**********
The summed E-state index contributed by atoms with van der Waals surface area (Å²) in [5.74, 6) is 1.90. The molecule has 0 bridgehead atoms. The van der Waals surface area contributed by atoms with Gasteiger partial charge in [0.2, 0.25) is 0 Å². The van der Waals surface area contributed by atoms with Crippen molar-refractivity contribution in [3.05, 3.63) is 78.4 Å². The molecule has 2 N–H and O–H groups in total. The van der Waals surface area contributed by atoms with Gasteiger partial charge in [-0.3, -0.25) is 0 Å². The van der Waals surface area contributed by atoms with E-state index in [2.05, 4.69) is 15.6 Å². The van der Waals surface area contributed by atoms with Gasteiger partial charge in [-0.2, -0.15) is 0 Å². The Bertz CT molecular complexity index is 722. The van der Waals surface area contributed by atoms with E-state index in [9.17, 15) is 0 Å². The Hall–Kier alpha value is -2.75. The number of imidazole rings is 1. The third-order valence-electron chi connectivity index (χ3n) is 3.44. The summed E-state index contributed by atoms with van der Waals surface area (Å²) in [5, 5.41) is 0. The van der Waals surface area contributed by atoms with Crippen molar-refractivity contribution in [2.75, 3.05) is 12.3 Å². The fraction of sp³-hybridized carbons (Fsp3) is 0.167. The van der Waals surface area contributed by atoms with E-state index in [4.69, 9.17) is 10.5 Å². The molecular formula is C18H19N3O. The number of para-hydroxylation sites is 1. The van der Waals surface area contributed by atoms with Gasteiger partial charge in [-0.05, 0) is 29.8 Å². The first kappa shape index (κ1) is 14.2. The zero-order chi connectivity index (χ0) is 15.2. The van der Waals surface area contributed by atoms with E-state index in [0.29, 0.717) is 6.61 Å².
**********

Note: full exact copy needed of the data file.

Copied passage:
The summed E-state index contributed by atoms with van der Waals surface area (Å²) in [5.74, 6) is 1.90. The molecule has 0 bridgehead atoms. The van der Waals surface area contributed by atoms with Gasteiger partial charge in [0.2, 0.25) is 0 Å². The van der Waals surface area contributed by atoms with Crippen molar-refractivity contribution in [3.05, 3.63) is 78.4 Å². The molecule has 2 N–H and O–H groups in total. The van der Waals surface area contributed by atoms with Gasteiger partial charge in [-0.3, -0.25) is 0 Å². The van der Waals surface area contributed by atoms with E-state index in [2.05, 4.69) is 15.6 Å². The van der Waals surface area contributed by atoms with Gasteiger partial charge in [-0.2, -0.15) is 0 Å². The Bertz CT molecular complexity index is 722. The van der Waals surface area contributed by atoms with E-state index in [9.17, 15) is 0 Å². The Hall–Kier alpha value is -2.75. The number of imidazole rings is 1. The third-order valence-electron chi connectivity index (χ3n) is 3.44. The summed E-state index contributed by atoms with van der Waals surface area (Å²) in [5, 5.41) is 0. The van der Waals surface area contributed by atoms with Crippen molar-refractivity contribution in [2.75, 3.05) is 12.3 Å². The fraction of sp³-hybridized carbons (Fsp3) is 0.167. The van der Waals surface area contributed by atoms with E-state index in [4.69, 9.17) is 10.5 Å². The molecular formula is C18H19N3O. The number of para-hydroxylation sites is 1. The van der Waals surface area contributed by atoms with Gasteiger partial charge in [-0.05, 0) is 29.8 Å². The first kappa shape index (κ1) is 14.2. The zero-order chi connectivity index (χ0) is 15.2. The van der Waals surface area contributed by atoms with E-state index in [0.29, 0.717) is 6.61 Å².